Why is it so many companies build products without ever talking to customers? And why is it several products fail despite a plethora of customer interviews?
The motivation to build a new product or technology typically comes as an inspiration, or an observation of a pain point either viewed directly or indirectly. The assumption then lies that this problem, or more importantly its solution, will be precious to more people than just the observer.
All this is garbage until we really understand why the customer is looking to solve the problem. Once that understanding is there (by asking and working with the customer(s)), then it becomes easier to spot common problems faced by the customer base.
Solving the Motion Recognition Problem
At Kiwi, we solve motion recognition as a problem for our customers, because we faced that problem ourselves several years ago. We didn't immediately realize that other people had a similar pain point (because we were too busy solving our own problem). However, since then we learned a great deal from working closely with several customers from the beginning.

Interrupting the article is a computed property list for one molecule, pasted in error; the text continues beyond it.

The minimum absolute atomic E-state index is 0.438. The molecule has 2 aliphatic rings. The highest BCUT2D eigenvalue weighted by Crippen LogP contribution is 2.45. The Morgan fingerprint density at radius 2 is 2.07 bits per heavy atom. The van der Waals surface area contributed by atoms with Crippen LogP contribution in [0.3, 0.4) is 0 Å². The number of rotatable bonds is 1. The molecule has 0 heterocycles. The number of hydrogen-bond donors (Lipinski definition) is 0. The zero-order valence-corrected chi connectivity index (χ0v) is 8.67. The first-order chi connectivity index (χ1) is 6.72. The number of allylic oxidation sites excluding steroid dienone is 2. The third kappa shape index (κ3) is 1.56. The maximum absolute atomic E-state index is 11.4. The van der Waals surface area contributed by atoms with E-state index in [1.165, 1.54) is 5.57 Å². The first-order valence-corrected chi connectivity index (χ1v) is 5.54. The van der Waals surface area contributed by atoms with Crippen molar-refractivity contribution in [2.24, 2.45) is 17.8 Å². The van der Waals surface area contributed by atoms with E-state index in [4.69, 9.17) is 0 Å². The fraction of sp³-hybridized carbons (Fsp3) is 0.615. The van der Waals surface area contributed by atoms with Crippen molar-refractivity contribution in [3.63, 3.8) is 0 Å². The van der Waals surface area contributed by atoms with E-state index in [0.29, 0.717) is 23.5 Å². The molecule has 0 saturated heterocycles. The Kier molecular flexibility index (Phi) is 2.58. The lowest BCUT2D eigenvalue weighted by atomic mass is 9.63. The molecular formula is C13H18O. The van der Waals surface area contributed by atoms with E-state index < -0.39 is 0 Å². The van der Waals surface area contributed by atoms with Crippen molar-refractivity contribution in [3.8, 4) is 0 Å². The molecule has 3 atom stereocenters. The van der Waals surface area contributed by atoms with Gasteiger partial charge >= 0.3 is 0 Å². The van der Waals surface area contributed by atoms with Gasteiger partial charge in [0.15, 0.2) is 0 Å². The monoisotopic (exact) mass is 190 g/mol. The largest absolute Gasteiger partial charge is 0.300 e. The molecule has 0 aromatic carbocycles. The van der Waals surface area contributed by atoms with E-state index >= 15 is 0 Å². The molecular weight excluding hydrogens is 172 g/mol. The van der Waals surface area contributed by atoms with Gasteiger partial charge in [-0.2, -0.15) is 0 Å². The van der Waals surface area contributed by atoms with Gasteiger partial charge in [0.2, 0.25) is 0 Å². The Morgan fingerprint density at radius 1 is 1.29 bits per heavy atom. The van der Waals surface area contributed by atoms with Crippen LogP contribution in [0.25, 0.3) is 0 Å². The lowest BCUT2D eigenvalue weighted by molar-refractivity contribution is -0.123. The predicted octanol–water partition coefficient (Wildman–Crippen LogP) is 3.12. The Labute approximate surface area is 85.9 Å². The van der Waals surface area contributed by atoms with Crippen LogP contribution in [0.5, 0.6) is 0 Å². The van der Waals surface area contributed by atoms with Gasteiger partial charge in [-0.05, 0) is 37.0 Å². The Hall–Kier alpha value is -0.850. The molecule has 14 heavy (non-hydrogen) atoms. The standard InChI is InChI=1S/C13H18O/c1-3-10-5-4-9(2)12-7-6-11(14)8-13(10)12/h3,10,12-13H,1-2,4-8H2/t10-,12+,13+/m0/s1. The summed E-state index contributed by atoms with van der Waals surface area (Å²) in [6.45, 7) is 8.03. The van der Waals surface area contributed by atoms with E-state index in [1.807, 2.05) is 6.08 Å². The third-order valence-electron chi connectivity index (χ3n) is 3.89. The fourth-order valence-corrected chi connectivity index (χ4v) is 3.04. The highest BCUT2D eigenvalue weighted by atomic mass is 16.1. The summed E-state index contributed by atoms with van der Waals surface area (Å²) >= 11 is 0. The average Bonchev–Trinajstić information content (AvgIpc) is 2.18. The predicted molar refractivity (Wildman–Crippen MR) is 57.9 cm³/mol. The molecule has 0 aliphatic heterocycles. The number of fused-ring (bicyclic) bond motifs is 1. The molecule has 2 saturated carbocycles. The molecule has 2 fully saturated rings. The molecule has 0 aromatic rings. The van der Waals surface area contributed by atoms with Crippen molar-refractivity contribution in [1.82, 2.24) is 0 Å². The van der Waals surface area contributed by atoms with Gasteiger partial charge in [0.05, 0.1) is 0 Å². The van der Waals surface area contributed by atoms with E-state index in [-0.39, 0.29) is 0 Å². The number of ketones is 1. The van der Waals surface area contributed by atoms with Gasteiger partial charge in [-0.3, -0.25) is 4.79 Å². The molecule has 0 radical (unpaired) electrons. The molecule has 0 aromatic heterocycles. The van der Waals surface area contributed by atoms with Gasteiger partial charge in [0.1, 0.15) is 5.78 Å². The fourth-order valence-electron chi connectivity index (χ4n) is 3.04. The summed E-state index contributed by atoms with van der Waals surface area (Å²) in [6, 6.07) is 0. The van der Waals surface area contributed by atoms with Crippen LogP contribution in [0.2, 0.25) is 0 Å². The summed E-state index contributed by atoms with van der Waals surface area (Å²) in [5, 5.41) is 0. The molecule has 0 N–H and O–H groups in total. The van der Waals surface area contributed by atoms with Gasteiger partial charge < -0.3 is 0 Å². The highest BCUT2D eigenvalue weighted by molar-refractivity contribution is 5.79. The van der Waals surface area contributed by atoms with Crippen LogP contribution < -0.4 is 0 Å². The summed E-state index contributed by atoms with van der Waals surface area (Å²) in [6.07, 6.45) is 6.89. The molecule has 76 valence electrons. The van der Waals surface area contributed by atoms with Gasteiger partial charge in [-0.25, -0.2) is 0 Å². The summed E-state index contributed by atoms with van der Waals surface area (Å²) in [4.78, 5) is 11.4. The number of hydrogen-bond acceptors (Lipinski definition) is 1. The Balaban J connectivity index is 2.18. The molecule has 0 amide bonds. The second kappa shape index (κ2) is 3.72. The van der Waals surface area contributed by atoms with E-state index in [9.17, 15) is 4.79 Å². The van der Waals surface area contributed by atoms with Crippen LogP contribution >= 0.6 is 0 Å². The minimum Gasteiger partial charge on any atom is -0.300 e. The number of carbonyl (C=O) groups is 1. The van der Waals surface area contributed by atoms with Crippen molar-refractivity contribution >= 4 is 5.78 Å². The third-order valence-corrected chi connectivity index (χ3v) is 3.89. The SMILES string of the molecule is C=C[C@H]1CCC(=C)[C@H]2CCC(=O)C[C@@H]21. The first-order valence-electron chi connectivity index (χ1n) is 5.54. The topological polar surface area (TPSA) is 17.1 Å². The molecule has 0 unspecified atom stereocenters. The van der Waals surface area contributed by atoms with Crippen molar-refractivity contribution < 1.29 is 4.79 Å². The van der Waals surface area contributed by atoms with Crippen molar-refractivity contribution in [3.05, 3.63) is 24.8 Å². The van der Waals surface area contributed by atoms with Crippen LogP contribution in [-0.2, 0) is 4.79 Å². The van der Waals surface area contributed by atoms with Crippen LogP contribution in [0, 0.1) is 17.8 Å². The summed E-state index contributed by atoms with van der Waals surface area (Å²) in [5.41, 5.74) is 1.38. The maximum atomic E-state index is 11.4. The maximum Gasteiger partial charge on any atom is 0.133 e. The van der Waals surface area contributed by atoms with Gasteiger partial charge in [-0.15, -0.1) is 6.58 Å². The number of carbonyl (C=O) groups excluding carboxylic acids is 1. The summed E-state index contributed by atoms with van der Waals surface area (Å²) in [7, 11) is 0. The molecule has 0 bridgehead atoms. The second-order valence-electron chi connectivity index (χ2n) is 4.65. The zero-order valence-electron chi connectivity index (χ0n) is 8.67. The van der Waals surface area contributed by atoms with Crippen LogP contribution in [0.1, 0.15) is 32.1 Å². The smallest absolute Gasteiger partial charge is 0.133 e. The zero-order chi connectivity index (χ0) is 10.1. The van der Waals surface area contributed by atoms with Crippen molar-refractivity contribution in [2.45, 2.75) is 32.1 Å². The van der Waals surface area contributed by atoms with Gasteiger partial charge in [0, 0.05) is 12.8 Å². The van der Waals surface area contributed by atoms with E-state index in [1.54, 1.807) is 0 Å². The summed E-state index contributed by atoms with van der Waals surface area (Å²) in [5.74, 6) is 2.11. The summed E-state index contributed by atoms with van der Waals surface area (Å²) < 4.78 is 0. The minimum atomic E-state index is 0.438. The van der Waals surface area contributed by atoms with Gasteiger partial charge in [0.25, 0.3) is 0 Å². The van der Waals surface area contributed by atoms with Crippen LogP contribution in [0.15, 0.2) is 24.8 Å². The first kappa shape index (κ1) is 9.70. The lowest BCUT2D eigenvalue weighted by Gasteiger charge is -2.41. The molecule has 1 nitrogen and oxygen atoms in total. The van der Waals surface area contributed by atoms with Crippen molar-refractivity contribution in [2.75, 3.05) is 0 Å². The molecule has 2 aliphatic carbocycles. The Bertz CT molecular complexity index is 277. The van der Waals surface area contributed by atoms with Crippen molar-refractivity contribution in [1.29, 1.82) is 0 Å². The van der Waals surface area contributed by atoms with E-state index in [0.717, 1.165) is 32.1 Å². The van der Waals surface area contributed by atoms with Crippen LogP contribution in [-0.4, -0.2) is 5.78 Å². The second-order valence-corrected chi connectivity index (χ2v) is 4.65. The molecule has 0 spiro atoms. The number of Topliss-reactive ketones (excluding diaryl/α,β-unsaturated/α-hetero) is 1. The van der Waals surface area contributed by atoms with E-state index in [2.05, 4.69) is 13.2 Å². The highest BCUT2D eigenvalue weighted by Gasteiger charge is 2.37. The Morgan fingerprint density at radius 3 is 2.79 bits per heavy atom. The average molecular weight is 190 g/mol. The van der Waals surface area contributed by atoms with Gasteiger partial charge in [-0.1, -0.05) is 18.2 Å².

Our customers typically have the perspective that what they really want to do are very specific tasks, and unique to them, given all the context that they have around their own product. Our job is to separate the commonality from the specific, and continue to add the commonalities to our product to further speed up testing, development and deployment time for our customers.
In the past two years, we have shipped five major versions of our product - each of which has contained more features built to solve common problems across our customer base. We are happy to be building technology that works, and drives tangible benefits to our customers in terms of time and effort.
What Do Your Customers Really Want?
Wearable tech will take many more years to fully demonstrate its potential impacts and challenges for our society. Our role in building the future is to build reliable motion recognition software tools to realize the positive impacts and manage some of the challenges.
All in all, to truly solve problems your customers really have, you must listen to them. Why are they looking for a solution? What is it they're trying to solve? Do they really know what they want? These are questions you need to ask before you can truly build something useful.